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ERIC Number: ED514291
Record Type: Non-Journal
Publication Date: 2010
Pages: 196
Abstractor: As Provided
Reference Count: 0
ISBN: ISBN-978-1-1097-0360-3
College Choice and Documented Chinese Immigrant Community College Students in Massachusetts
Luie, Siu Ming
ProQuest LLC, Ph.D. Dissertation, Boston College
College-choice studies have long been conducted to help colleges improve their recruitment strategies (Chapman, 1981; Hossler & Gallagher, 1987; Jackson, 1982; Litten, 1982). The dominant college-choice models and studies have, however, focused solely on traditional aged students seeking to enroll in four-year colleges/universities upon high school completion (Bers & Smith, 1987; Cabrera & La Nasa, 2000). Neglected from these established models has been the other student populations enrolled in other sectors of higher education in the U.S., specifically the community colleges. Critical Race Theory (CRT) provided the conceptual framework for this qualitative study that explored the college-choice phenomenon for a group of documented Chinese immigrant students at one urban public community college. This study examined the participants' experiences to determine factors that contributed to their college-choice decision making. The stories shared by a sample of 16 participants (ages 19 to 39) revealed four overarching factors that impacted their college-choice decision making: (1) their experiences as immigrants in the U.S.; (2) their experiences as members of the working class in the U.S.; (3) their educational experiences prior to their immigration to the U.S.; (4) their educational experiences while in the U.S., which raised concerns about equity in access to college knowledge. Participants negotiated all these factors to decide that they would enroll at a community college. The findings from this study contributed to the literature of college-choice from the perspective. [The dissertation citations contained here are published with the permission of ProQuest LLC. Further reproduction is prohibited without permission. Copies of dissertations may be obtained by Telephone (800) 1-800-521-0600. Web page:]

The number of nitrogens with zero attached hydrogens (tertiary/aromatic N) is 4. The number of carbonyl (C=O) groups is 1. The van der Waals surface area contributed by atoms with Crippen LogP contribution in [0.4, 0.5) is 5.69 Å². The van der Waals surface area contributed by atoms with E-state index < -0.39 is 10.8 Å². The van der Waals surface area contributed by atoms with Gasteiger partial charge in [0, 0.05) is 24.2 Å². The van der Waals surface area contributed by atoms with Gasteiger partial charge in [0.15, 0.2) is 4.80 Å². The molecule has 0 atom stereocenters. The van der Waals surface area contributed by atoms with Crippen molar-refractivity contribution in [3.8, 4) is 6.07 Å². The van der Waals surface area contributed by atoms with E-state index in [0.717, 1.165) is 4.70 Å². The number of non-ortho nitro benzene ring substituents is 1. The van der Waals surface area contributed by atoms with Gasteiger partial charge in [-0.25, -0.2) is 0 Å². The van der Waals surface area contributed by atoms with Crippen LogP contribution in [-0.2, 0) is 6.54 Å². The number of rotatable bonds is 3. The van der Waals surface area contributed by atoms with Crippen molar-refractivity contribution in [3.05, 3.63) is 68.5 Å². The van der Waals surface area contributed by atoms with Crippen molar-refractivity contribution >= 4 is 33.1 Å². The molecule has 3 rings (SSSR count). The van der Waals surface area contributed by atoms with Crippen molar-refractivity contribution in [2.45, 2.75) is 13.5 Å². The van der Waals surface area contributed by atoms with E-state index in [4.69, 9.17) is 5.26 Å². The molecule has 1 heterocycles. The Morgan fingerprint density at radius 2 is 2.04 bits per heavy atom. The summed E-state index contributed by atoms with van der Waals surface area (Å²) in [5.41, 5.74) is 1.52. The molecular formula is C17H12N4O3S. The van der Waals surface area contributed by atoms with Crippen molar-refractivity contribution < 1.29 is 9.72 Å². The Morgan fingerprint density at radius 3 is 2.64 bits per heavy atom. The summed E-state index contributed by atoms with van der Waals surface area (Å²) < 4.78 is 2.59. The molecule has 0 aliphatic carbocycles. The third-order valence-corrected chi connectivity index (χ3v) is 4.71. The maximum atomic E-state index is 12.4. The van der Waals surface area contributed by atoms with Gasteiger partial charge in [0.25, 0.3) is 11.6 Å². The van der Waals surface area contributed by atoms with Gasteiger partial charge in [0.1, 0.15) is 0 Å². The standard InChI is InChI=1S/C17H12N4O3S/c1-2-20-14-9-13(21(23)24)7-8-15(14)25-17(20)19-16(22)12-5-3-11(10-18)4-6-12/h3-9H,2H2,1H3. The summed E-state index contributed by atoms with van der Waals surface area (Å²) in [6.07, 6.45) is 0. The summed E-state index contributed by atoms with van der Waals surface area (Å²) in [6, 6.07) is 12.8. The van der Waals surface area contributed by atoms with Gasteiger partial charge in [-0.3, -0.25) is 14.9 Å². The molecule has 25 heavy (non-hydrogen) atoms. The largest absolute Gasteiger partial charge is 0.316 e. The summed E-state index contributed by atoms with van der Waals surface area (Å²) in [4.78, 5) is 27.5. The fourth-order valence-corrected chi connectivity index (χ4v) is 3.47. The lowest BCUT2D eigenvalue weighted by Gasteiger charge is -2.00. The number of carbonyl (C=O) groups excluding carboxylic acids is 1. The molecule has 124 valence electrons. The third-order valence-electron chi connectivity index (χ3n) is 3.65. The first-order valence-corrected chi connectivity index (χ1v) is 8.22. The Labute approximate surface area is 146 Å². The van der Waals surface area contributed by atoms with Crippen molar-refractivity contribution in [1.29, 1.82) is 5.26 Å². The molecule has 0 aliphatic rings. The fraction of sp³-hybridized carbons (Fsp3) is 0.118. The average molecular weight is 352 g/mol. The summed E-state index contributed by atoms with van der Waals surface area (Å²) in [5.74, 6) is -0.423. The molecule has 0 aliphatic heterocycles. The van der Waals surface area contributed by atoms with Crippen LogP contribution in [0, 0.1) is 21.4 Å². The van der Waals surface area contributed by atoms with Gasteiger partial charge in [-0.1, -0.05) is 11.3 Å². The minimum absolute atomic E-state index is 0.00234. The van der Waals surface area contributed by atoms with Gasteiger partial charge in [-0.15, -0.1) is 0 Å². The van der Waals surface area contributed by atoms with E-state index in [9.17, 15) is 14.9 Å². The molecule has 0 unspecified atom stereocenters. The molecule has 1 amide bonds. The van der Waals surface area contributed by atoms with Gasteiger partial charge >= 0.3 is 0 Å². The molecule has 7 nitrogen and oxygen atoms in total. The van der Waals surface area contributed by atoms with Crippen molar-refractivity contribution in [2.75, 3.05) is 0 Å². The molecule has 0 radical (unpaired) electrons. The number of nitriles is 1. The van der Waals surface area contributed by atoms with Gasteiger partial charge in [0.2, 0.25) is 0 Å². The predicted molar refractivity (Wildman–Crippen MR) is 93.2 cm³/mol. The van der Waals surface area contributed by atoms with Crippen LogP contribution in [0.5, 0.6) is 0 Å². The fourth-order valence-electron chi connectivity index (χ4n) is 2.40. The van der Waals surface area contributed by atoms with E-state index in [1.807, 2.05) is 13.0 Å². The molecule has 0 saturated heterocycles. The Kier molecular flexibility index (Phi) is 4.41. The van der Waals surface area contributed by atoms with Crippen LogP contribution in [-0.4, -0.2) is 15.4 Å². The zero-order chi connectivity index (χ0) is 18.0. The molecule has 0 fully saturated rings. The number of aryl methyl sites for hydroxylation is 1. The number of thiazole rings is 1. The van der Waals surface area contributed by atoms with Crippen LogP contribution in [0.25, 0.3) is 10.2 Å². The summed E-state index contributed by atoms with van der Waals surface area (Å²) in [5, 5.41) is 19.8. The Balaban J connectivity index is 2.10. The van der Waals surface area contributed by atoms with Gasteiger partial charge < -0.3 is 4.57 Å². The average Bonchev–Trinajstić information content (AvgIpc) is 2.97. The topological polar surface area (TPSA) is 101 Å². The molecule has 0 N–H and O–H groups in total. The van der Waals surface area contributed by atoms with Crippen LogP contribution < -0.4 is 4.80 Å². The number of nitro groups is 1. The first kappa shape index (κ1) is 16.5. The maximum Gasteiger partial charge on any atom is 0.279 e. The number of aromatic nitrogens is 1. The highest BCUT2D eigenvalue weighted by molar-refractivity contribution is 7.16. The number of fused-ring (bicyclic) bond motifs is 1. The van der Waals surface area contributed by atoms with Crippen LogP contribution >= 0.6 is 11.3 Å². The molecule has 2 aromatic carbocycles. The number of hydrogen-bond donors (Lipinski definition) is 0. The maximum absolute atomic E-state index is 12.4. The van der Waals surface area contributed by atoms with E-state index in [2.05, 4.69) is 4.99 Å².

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Publication Type: Dissertations/Theses - Doctoral Dissertations
Education Level: Higher Education; Postsecondary Education; Two Year Colleges
Audience: N/A
Language: English
Sponsor: N/A
Authoring Institution: N/A